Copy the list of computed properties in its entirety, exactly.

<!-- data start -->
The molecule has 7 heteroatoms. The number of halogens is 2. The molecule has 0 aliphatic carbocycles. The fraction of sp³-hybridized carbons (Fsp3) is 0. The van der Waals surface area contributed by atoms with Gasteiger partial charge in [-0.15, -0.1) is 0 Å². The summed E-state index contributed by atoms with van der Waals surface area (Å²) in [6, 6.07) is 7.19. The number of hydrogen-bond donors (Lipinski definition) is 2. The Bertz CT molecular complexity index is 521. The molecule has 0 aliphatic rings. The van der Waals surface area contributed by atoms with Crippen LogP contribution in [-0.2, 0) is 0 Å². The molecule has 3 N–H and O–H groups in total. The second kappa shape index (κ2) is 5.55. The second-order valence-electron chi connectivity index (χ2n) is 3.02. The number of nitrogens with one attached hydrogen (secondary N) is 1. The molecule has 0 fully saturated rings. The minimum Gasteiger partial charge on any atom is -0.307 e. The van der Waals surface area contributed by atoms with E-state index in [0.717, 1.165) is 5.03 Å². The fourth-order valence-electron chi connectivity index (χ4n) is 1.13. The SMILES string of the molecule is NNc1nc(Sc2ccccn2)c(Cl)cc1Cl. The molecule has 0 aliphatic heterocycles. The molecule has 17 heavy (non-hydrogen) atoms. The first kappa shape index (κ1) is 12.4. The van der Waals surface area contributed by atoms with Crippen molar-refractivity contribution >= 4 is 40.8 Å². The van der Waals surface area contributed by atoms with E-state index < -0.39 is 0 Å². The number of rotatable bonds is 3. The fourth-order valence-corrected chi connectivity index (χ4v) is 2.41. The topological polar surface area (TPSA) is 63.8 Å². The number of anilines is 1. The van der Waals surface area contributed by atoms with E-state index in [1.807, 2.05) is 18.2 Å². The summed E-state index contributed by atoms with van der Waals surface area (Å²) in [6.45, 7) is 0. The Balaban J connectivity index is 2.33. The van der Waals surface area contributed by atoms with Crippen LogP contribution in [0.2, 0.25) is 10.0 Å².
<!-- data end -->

The molecule has 7 heteroatoms. The number of halogens is 2. The molecule has 0 aliphatic carbocycles. The fraction of sp³-hybridized carbons (Fsp3) is 0. The van der Waals surface area contributed by atoms with Gasteiger partial charge in [-0.15, -0.1) is 0 Å². The summed E-state index contributed by atoms with van der Waals surface area (Å²) in [6, 6.07) is 7.19. The number of hydrogen-bond donors (Lipinski definition) is 2. The Bertz CT molecular complexity index is 521. The molecule has 0 aliphatic rings. The van der Waals surface area contributed by atoms with Crippen LogP contribution in [-0.2, 0) is 0 Å². The molecule has 3 N–H and O–H groups in total. The second kappa shape index (κ2) is 5.55. The second-order valence-electron chi connectivity index (χ2n) is 3.02. The number of nitrogens with one attached hydrogen (secondary N) is 1. The molecule has 0 fully saturated rings. The minimum Gasteiger partial charge on any atom is -0.307 e. The van der Waals surface area contributed by atoms with E-state index in [0.717, 1.165) is 5.03 Å². The fourth-order valence-electron chi connectivity index (χ4n) is 1.13. The SMILES string of the molecule is NNc1nc(Sc2ccccn2)c(Cl)cc1Cl. The molecule has 0 aliphatic heterocycles. The molecule has 17 heavy (non-hydrogen) atoms. The first kappa shape index (κ1) is 12.4. The van der Waals surface area contributed by atoms with Crippen molar-refractivity contribution >= 4 is 40.8 Å². The van der Waals surface area contributed by atoms with E-state index < -0.39 is 0 Å². The number of rotatable bonds is 3. The fourth-order valence-corrected chi connectivity index (χ4v) is 2.41. The topological polar surface area (TPSA) is 63.8 Å². The number of anilines is 1. The van der Waals surface area contributed by atoms with E-state index in [1.807, 2.05) is 18.2 Å². The summed E-state index contributed by atoms with van der Waals surface area (Å²) in [6.45, 7) is 0. The Balaban J connectivity index is 2.33. The van der Waals surface area contributed by atoms with Crippen LogP contribution in [0.2, 0.25) is 10.0 Å².